Category Archives: Philosophy

Wouldn’t it be fun – to believe

In anything.


It doesn’t matter what. Believe in fairies, pink elephants, ET, fusion, equality or Gods (take your pick). Believing is what matters. It’s the charm that tingles your bones. It’s the glitter in your eyes, the spur that kicks you out of bed in the morning. Believing—in anything—would be a relief, a welcome relief, to this vacuous hole that sucks continuously at my spirit.

Well, not so continuously. Sporadically, now, I’d say. From time to time. Why this inconsistency? It’s a cycle. Times are better for me right now. I’m afforded a respectable distance from the Absurdly Universal Void that beckons all matter and energy. I’ve got other things to occupy my mind, like Stewie the Stoic and Seneca’s bloviating blathering about death and age and Epicurus. (Seriously, Seneca wants to “do” Epicurus, if you know what I mean.)

And, not that I *believe* in anything at the moment (otherwise, you know…), but I can *imagine* believing, slipping a ladder rung or two down the “I’ve discovered Oblivion and it is me” climb I’ve taken up to the elevated view of The Nothing.

Down here, where the believers live, I’d imagine that they are happier than I am (generally). They have purpose, regardless of how futile it undoubtedly is, (they don’t care—or know—how futile). A Purpose is what they live for. Why they wake up. Why they brush their teeth and put on shoes and kiss their children. They Believe.

I think that would be fun. Sometimes, I even think I’d like to abandon this Nietzschean view of existence and join them. But…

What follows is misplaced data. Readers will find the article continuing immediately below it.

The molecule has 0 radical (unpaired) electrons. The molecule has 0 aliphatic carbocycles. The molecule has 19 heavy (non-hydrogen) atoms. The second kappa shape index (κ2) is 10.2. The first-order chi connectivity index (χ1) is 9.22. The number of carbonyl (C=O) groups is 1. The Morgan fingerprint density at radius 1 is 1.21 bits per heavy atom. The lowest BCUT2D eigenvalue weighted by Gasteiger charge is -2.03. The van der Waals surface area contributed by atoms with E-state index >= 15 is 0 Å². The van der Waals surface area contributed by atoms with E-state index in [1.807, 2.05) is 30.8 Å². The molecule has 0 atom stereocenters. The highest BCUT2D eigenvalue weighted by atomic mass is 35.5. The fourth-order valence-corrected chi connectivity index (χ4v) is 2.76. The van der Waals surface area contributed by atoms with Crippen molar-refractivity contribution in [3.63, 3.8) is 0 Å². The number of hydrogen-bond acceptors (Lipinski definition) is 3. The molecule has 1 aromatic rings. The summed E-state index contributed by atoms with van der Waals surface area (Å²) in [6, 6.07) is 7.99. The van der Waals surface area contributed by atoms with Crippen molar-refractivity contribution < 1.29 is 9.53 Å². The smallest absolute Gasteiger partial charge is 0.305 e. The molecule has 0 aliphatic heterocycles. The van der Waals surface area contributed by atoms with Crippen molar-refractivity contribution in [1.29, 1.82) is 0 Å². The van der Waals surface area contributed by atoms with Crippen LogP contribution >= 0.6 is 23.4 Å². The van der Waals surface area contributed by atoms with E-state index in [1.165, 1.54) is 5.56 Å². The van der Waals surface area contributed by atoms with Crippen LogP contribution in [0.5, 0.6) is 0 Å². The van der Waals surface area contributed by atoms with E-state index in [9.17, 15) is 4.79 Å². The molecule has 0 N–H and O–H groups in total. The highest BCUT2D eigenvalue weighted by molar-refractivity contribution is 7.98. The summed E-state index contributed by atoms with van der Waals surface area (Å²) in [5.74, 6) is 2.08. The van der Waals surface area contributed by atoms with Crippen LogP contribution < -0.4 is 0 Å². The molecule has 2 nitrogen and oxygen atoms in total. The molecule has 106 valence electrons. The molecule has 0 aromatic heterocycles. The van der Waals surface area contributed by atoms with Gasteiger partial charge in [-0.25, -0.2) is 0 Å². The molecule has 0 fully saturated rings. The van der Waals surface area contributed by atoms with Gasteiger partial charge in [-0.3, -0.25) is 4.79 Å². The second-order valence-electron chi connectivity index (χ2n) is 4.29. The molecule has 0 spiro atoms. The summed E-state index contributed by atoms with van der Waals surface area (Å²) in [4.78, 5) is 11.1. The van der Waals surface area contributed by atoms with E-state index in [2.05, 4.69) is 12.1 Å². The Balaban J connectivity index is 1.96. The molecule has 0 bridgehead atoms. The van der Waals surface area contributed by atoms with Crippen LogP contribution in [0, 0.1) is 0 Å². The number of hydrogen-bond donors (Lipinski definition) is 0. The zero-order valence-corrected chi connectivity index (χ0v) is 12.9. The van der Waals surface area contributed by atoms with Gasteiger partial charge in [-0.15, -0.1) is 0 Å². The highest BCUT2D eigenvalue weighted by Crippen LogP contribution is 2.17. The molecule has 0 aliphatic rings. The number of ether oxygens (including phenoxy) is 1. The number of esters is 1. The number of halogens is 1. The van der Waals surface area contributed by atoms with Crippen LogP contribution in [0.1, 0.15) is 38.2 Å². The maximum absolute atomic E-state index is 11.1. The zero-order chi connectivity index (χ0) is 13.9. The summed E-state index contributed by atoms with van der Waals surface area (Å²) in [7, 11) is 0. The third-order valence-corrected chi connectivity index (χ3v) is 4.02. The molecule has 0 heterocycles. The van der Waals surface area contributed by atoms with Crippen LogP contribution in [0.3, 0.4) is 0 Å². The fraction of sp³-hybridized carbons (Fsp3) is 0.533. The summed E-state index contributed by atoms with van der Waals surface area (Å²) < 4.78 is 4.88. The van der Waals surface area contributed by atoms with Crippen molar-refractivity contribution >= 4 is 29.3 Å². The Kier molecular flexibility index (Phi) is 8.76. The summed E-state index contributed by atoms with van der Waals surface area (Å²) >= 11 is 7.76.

Once you’ve seen The Nothing, you can’t unsee it.

But, you can ignore it. Find alternate diversions to take up your time. Archery, cats, archery & cats, knitting, knitting cats. You get the picture.

There are thousands of diversions one can adopt. And, for a time, believe in them, their purpose, their reason for existence… shhh, don’t say it, The Nothing is listening.

Stewie the Stoic: Travel


[Quotes provided by Seneca]

[Those who travel to escape, Seneca would tell you, bring their prisons with them.

Traipsing  from place to place, tiring of one, yearning for the next, is evidence that one has not come to terms with one’s own understanding of peace within a place.

Only those who might travel, or stay put, can claim that the world is theirs to take or leave, as they will.]

Stewie the Stoic: I die a little


[Quotes, this time, by Lucilius, Seneca’s acolyte.]

[More momento mori thoughts, which we’ll end up seeing often, I’m afraid. But this one is not by Seneca. Seneca quotes his friend and confidant, Lucilius. Quote might be a strong word (as are all of these “quotes”) as I believe Seneca paraphrases the younger man’s words. Nonetheless, my time ticks ever onward: oh to stay that second hand, for a moment, for a lifetime.]


[Have you guys noticed the tags in all the Stewie the Stoic posts? They’re all names generated by my python name engine. Some are worthy of novels in their own rights : “Xboki”, “Nizix”, “Ooya”, “Wac”, “Iolen”, “Zuki”, “Moox”]

Stewie the Stoic: Joy


[Quotes by Seneca]